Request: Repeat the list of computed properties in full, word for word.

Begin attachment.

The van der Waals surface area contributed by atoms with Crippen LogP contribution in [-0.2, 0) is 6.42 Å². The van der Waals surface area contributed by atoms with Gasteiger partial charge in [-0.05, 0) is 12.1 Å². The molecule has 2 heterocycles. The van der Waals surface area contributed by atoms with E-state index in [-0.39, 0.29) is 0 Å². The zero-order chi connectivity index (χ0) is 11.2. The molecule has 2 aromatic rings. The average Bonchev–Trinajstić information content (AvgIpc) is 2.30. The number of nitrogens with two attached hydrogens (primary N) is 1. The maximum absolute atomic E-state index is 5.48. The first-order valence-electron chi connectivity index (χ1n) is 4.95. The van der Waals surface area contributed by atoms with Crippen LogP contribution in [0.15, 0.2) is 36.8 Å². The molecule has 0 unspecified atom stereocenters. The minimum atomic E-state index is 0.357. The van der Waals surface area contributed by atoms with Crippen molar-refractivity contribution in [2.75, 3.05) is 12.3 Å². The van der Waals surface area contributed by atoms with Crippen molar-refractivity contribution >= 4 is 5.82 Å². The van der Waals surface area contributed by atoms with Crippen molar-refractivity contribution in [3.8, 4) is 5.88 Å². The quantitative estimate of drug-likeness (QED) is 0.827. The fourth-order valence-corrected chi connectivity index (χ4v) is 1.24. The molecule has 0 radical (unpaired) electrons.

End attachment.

The van der Waals surface area contributed by atoms with Crippen LogP contribution in [-0.2, 0) is 6.42 Å². The van der Waals surface area contributed by atoms with Gasteiger partial charge in [-0.05, 0) is 12.1 Å². The molecule has 2 heterocycles. The van der Waals surface area contributed by atoms with E-state index in [-0.39, 0.29) is 0 Å². The zero-order chi connectivity index (χ0) is 11.2. The molecule has 2 aromatic rings. The average Bonchev–Trinajstić information content (AvgIpc) is 2.30. The number of nitrogens with two attached hydrogens (primary N) is 1. The maximum absolute atomic E-state index is 5.48. The first-order valence-electron chi connectivity index (χ1n) is 4.95. The van der Waals surface area contributed by atoms with Crippen LogP contribution in [0.15, 0.2) is 36.8 Å². The molecule has 0 unspecified atom stereocenters. The minimum atomic E-state index is 0.357. The van der Waals surface area contributed by atoms with Crippen molar-refractivity contribution in [2.75, 3.05) is 12.3 Å². The van der Waals surface area contributed by atoms with Crippen molar-refractivity contribution >= 4 is 5.82 Å². The van der Waals surface area contributed by atoms with Crippen molar-refractivity contribution in [3.8, 4) is 5.88 Å². The quantitative estimate of drug-likeness (QED) is 0.827. The fourth-order valence-corrected chi connectivity index (χ4v) is 1.24. The molecule has 0 radical (unpaired) electrons.